Furthermore, having a diverse workplace also adds to a wide range of knowledge, perspectives, and capabilities that our employees bring, which is critical to our success in both the short and long term. In this light, we have developed and exported our talents beyond the region, which strengthens our global diverse workforce.

Finally, it’s imperative to measure the performance of D&I initiatives by celebrating wins, highlighting successes, and evaluating what should be improved.

HCA: How do you see D&I evolving in the healthcare industry in the future?

Today’s workplace is more diverse than ever as most organisations’ employees span across multiple generations. A multi-generational workforce is highly likely to face challenges based on the different experiences and skill sets of the team. This also welcomes opportunities to embrace various perspectives. I think nurturing a mutual understanding of these differences and valuing the diversity can inspire us to be more innovative and foster a diverse and inclusive culture.

Traditional gender roles are also being redefined. All employees, regardless of gender, should be recognised for their efforts equally, and be offered the same opportunities to grow. This will then create a collaborative workforce that that encourages productivity and innovation.

Navigating through the pandemic, the ways we work are getting more flexible. Working from home came to be part of a new normal. With advanced technology and widely prevailing online communication platforms to connect people regardless of physical location, companies can access a broader talent pool across the globe compared to the past. As a result of the advancement of information communications technology, facilitating communication across different parts of the world has become a reality. Companies can consider a hybrid workforce that includes employees who work remotely, which allows them to attract and employ diverse talents from many countries.

Given this trend, companies can look into building a diverse and skilled talent pool that can maintain work-life harmonisation, and eventually improve business operations. D&I programmes will need to consider how we can address the new talents’ needs and expectations. To enhance performance and collaboration in a hybrid working model, we recently introduced “Where We Work”, an approach where office-based employees are given the flexibility to work virtually, boosting the employee experience.

As we move into a smart industry that relies on greater interconnectivity, I believe the adoption of digital technology in recent years will mold the way diversity and inclusion progresses in the future. Such advancements in technology can provide companies with the right tools to communicate with employees, better accommodate different requests and to connect each other beyond where they are working. It also allows them to conduct in-depth analysis and reporting of D&I performance as well as customised learnings for development and growth. Based on Intel’s 2021 report, 89% of executives believe that technology will make achieving D&I goals easier. 

With these changes in mind, businesses need to be flexible enough to accommodate a broad workforce. It is also important to enable the multi-generational and diverse workforce to connect online and offline and ensure there is adequate upskilling support for employees to stay ahead of latest technologies. They also need to be able to navigate complex and fast changing environments and adapt to a hybrid-post-pandemic era, as they chart the course for D&I in the future.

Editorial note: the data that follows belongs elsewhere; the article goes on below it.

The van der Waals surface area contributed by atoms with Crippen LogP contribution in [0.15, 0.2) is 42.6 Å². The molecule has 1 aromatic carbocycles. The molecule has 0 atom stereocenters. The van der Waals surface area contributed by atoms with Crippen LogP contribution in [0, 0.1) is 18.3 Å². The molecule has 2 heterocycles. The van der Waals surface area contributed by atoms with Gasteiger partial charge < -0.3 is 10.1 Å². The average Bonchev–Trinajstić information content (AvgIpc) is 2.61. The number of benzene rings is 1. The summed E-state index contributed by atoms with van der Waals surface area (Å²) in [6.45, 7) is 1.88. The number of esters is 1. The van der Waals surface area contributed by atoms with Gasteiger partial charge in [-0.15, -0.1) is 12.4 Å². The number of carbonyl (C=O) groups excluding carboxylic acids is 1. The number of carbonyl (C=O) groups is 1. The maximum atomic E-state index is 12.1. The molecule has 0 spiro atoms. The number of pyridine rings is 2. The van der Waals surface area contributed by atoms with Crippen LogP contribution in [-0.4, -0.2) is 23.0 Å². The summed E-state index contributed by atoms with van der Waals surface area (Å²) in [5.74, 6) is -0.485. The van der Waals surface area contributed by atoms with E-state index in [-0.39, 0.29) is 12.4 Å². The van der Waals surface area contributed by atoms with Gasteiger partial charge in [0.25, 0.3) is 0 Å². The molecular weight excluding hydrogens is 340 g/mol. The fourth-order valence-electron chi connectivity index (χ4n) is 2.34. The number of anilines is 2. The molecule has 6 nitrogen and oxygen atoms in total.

Building an inclusive culture means embracing people from all walks of life. We want to bring our employees with a diverse set of backgrounds and cultures together. One of the ways we have done this is through our CONNECT Asia initiative, which was created to raise awareness of the different cultural holidays celebrated across the region and the unique ways that our employees celebrate these holidays.

Additionally, in recent years, gender equality in the healthcare industry has been following a positive trend and this backdrop points to a more optimistic future for the sector in terms of female representation. In AbbVie in Asia, a similar trend is seen with more than 60% of women in management roles, while about 40% of our workforce are women as of 2021. We feel strongly about providing sufficient opportunities for female leadership as well as encouraging efforts to increase female representation.

As a female leader, I realise how necessary it is to step up to the plate and be a role model both at work and home. In Asia, we hold D&I learning and workshops for managers to help them be aware of bias when selecting employees, and coaching and evaluating them. We encourage our leaders to attend inclusive leadership programmes where we learn how to manage diversity in teams. We also recently organised Women Leaders in Action (WLA) in Asia – an Employee Resource Group for women and allies to empower our women employees in the region to reach their full potential.

I am proud of the progress we have made so far in empowering women to pursue opportunities at every level of the corporate ladder. In the years ahead, I feel optimistic that we will see more women breaking the glass ceiling in the healthcare sector, while more businesses create environments that facilitate these growth trends.

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Category: Features, Top Story